300 East 5th Street

Side by side comparison of the historic building alongside its contemporary version.

Built in 1874, on the corner of 2nd Ave and East 5th Street, 300 East 5th Street encapsulated the spirit of late 19th century New York. Red-brick and five stories tall, the building featured classic heavy stone windowsills and traditional fire escape. These features would become standard throughout the city. Having remained untouched for almost a century, a storefront renovation circa the 1960s or 1970s dramatically altered its look.

The building bore little resemblance to its original design, which had been in the Italianate style. Inexpensive precast concrete siding and cheap windows had transformed what had once been a beautiful building into an eyesore.

In 2019, Open AWD was commissioned to restore the facade. Working alongside the owner, architect and general contractor, we set out to achieve their vision for what they felt the building could look like.

Updating a Historic Façade.

The scope of the project included the installation of a new storefront and cornice. In order to comply with New York City’s building code, we kept every detail from the building’s original plan. We also modernized it to meet twenty-first century requirements. After much consideration, our team decided to proceed with a premium grade, triple-glazed, cross-laminated and white-oak structure. We felt this would provide the necessary strength and aesthetics. For added security, we selected tempered, soundproofed units with thermal insulation and Low-E coating. In order to ensure that the doors might withstand the daily wear and tear of a busy Manhattan café, we installed heavy-duty, German-made hinges and locks.

Firstly, we faced many challenges with regards to the existing structural columns during the process of drafting the installation drawings. The biggest concern was seamlessly integrating all of these components into one facade. In the end, we implemented a wide variety of framing, insulating and paneling methods.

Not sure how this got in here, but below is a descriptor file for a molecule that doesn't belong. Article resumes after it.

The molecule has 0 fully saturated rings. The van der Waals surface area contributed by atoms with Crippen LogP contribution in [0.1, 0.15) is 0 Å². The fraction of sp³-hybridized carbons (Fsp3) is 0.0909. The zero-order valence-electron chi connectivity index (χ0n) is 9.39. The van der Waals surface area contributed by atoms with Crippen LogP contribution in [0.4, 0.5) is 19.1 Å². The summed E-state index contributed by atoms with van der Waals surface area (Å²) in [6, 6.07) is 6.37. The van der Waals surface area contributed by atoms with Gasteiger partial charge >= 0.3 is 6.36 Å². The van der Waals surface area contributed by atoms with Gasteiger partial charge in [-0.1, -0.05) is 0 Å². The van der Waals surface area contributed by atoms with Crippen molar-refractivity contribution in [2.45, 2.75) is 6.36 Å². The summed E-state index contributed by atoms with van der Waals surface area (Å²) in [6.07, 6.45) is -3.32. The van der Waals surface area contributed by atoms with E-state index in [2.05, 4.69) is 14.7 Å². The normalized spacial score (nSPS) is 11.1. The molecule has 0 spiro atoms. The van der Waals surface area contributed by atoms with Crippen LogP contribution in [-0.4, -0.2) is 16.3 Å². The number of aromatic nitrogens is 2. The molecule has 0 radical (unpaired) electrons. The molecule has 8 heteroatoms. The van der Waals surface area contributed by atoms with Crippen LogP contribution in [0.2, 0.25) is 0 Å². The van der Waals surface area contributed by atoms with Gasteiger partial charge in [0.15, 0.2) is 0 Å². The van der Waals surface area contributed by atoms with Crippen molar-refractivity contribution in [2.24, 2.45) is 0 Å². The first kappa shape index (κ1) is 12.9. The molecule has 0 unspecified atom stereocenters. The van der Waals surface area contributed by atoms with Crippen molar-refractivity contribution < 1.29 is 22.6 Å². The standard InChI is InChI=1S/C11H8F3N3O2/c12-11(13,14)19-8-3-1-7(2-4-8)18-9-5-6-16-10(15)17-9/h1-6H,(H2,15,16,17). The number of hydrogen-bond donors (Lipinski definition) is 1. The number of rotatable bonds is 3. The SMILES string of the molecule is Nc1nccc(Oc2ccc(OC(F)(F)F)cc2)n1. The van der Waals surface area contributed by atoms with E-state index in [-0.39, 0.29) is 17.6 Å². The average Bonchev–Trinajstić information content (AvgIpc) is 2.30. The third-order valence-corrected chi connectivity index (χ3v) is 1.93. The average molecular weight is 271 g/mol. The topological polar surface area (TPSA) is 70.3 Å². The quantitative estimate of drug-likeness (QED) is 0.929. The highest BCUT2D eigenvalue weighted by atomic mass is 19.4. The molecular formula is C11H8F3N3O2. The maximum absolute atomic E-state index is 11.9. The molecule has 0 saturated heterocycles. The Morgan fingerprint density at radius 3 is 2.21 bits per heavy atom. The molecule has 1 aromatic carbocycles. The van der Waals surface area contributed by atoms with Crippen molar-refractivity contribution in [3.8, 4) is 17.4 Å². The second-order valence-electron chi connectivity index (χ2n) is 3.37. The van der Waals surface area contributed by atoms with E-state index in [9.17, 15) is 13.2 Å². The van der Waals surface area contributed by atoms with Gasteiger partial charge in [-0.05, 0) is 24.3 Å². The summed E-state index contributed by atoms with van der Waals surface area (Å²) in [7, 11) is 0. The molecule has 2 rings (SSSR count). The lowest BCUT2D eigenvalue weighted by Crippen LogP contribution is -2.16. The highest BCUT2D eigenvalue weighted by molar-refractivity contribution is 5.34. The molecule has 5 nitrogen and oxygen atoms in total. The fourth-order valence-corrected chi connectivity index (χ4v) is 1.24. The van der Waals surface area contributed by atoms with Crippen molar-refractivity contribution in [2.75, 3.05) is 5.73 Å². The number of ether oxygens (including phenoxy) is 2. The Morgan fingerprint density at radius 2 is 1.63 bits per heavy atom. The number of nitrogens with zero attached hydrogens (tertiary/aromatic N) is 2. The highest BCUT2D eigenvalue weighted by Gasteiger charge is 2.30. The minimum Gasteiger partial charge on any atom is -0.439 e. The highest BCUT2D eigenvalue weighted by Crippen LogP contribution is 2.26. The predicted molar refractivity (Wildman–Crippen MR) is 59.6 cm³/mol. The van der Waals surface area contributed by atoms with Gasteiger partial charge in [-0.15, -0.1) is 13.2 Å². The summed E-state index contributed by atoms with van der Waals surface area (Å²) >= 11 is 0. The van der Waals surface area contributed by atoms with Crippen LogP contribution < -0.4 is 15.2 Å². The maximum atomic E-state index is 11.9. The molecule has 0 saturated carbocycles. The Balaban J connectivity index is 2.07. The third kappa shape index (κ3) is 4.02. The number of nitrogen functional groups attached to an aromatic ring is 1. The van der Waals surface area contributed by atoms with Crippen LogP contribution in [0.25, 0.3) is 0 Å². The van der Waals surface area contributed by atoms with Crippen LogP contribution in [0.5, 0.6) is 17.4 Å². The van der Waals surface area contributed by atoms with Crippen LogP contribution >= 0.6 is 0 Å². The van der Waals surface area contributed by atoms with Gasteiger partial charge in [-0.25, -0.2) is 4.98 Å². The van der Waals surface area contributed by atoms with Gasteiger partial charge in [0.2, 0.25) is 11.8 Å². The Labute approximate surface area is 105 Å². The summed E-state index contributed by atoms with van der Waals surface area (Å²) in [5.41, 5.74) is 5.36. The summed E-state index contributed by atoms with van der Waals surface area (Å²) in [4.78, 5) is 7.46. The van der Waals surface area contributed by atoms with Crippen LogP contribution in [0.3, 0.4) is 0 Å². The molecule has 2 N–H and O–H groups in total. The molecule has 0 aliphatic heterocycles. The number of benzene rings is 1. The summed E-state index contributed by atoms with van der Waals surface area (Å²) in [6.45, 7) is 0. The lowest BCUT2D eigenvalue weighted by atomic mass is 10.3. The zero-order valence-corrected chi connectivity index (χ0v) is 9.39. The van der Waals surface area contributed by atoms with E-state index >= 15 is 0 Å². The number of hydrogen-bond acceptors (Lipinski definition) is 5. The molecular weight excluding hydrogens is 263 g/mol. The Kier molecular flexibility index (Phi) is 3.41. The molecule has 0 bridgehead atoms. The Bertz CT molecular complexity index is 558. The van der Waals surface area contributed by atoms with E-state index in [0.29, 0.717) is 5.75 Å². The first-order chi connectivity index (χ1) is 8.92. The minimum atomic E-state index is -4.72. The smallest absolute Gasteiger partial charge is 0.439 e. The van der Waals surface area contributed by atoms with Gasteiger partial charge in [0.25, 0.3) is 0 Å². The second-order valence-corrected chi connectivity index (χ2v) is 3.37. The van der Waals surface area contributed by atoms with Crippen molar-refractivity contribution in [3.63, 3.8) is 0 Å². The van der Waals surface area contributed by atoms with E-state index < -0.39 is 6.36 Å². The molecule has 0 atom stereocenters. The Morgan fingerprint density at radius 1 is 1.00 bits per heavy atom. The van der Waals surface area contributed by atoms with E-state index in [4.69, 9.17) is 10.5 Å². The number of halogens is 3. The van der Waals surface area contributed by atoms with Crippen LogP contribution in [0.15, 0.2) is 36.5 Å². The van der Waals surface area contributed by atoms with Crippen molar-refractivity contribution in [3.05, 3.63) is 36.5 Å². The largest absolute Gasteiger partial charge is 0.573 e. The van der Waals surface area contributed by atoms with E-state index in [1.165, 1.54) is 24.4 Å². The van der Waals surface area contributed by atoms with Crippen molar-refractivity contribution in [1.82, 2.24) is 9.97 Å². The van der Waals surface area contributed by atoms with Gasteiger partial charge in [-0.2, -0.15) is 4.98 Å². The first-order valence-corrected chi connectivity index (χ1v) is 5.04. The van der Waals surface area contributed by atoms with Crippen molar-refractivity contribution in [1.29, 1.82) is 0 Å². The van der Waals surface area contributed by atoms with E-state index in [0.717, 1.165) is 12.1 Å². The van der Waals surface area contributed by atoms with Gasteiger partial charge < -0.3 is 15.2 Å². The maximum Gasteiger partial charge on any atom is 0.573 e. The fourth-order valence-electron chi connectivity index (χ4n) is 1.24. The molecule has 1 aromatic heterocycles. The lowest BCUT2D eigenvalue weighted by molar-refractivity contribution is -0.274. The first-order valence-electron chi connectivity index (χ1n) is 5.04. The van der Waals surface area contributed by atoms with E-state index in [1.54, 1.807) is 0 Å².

The façade belies its complex and careful arrangement of multiple layers of paneling, waterproofing and insulation. Despite its inner complexity, we strove to ensure that the exterior remained sleek, elegant, and simple.

Precautions

One can imagine some of the difficulties in completing such a project in the heart of a busy Manhattan. We were careful to ensure that all work would be performed in accordance with strict DOB codes and safety standards. As a result, a protective fence was erected around the perimeter of the site prior to the removal of the existing facade.

As we know, leaks, deterioration, and mold are classic signs of poor workmanship. If given the slightest opportunity, water will always find its way inside. Waterproofing remains the most important aspect of any facade project. Therefore, we uphold the highest possible standards while installing our windows.

Exterior photo of the building.

 

It was only after we had installed the decorative wooden panels that we felt that we had restored the beauty of the old storefront.

 

The most challenging aspect of the renovation of 300 East 5th was the replication of each detail from the original sheet-metal cornice.  Full of intricately mitered and soldered ornate shapes and curved surfaces, this phase of our project was the subject of much discussion. Following the consuming design process, we prefabricated and powder-coated each of the individual parts prior to their installation.

Exterior photo of the building.

Finally, with the benefit of hindsight, we know that there were certain aspects of this project which could have been handled differently. However, each specific site presents its own challenges. We felt it was imperative to do justice to this historic building and its owner’s wishes. Moreover, none of this would have been possible were it not for the team, with whom I would insist on working again. Lastly, a special thanks is due to the owner (R.A.Cohen), Architects, General Contractor.